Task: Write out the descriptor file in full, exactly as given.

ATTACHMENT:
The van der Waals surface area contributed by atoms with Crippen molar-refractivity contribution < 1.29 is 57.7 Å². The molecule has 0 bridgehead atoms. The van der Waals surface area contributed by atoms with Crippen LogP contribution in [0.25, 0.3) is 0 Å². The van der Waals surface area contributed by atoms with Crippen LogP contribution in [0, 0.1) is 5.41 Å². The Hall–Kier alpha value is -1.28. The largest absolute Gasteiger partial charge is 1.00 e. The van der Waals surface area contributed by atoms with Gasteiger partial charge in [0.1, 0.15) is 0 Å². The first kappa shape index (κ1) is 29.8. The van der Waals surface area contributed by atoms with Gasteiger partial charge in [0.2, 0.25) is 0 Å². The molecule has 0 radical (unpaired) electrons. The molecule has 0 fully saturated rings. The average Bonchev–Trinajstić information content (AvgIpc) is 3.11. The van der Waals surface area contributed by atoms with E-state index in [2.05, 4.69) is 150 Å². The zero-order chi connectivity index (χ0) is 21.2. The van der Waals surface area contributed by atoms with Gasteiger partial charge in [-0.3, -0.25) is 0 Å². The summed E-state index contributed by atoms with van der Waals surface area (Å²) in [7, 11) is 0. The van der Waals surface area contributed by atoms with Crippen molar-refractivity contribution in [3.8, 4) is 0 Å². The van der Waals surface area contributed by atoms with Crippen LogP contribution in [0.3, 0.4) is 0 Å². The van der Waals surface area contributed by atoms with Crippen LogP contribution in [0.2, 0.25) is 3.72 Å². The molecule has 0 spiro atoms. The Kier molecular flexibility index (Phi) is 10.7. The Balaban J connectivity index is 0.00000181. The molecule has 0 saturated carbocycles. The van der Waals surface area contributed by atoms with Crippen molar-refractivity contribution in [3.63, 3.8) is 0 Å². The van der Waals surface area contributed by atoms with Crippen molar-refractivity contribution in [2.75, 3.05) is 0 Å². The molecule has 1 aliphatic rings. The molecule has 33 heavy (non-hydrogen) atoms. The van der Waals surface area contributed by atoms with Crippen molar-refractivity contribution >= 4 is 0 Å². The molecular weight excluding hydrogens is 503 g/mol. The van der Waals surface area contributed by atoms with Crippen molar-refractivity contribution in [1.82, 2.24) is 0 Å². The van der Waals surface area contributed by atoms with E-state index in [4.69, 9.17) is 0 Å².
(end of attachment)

The van der Waals surface area contributed by atoms with Crippen molar-refractivity contribution < 1.29 is 57.7 Å². The molecule has 0 bridgehead atoms. The van der Waals surface area contributed by atoms with Crippen LogP contribution in [0.25, 0.3) is 0 Å². The van der Waals surface area contributed by atoms with Crippen LogP contribution in [0, 0.1) is 5.41 Å². The Hall–Kier alpha value is -1.28. The largest absolute Gasteiger partial charge is 1.00 e. The van der Waals surface area contributed by atoms with Gasteiger partial charge in [0.1, 0.15) is 0 Å². The first kappa shape index (κ1) is 29.8. The van der Waals surface area contributed by atoms with Gasteiger partial charge in [0.2, 0.25) is 0 Å². The molecule has 0 radical (unpaired) electrons. The molecule has 0 fully saturated rings. The average Bonchev–Trinajstić information content (AvgIpc) is 3.11. The van der Waals surface area contributed by atoms with E-state index in [2.05, 4.69) is 150 Å². The zero-order chi connectivity index (χ0) is 21.2. The van der Waals surface area contributed by atoms with Gasteiger partial charge in [-0.3, -0.25) is 0 Å². The summed E-state index contributed by atoms with van der Waals surface area (Å²) in [7, 11) is 0. The van der Waals surface area contributed by atoms with Crippen molar-refractivity contribution in [3.8, 4) is 0 Å². The van der Waals surface area contributed by atoms with Crippen LogP contribution in [0.3, 0.4) is 0 Å². The van der Waals surface area contributed by atoms with Crippen LogP contribution in [0.2, 0.25) is 3.72 Å². The molecule has 0 spiro atoms. The Kier molecular flexibility index (Phi) is 10.7. The Balaban J connectivity index is 0.00000181. The molecule has 0 saturated carbocycles. The van der Waals surface area contributed by atoms with Crippen molar-refractivity contribution in [3.63, 3.8) is 0 Å². The van der Waals surface area contributed by atoms with Crippen molar-refractivity contribution in [2.75, 3.05) is 0 Å². The molecule has 1 aliphatic rings. The molecule has 33 heavy (non-hydrogen) atoms. The van der Waals surface area contributed by atoms with Crippen molar-refractivity contribution >= 4 is 0 Å². The molecular weight excluding hydrogens is 503 g/mol. The van der Waals surface area contributed by atoms with Crippen molar-refractivity contribution in [1.82, 2.24) is 0 Å². The van der Waals surface area contributed by atoms with E-state index in [4.69, 9.17) is 0 Å².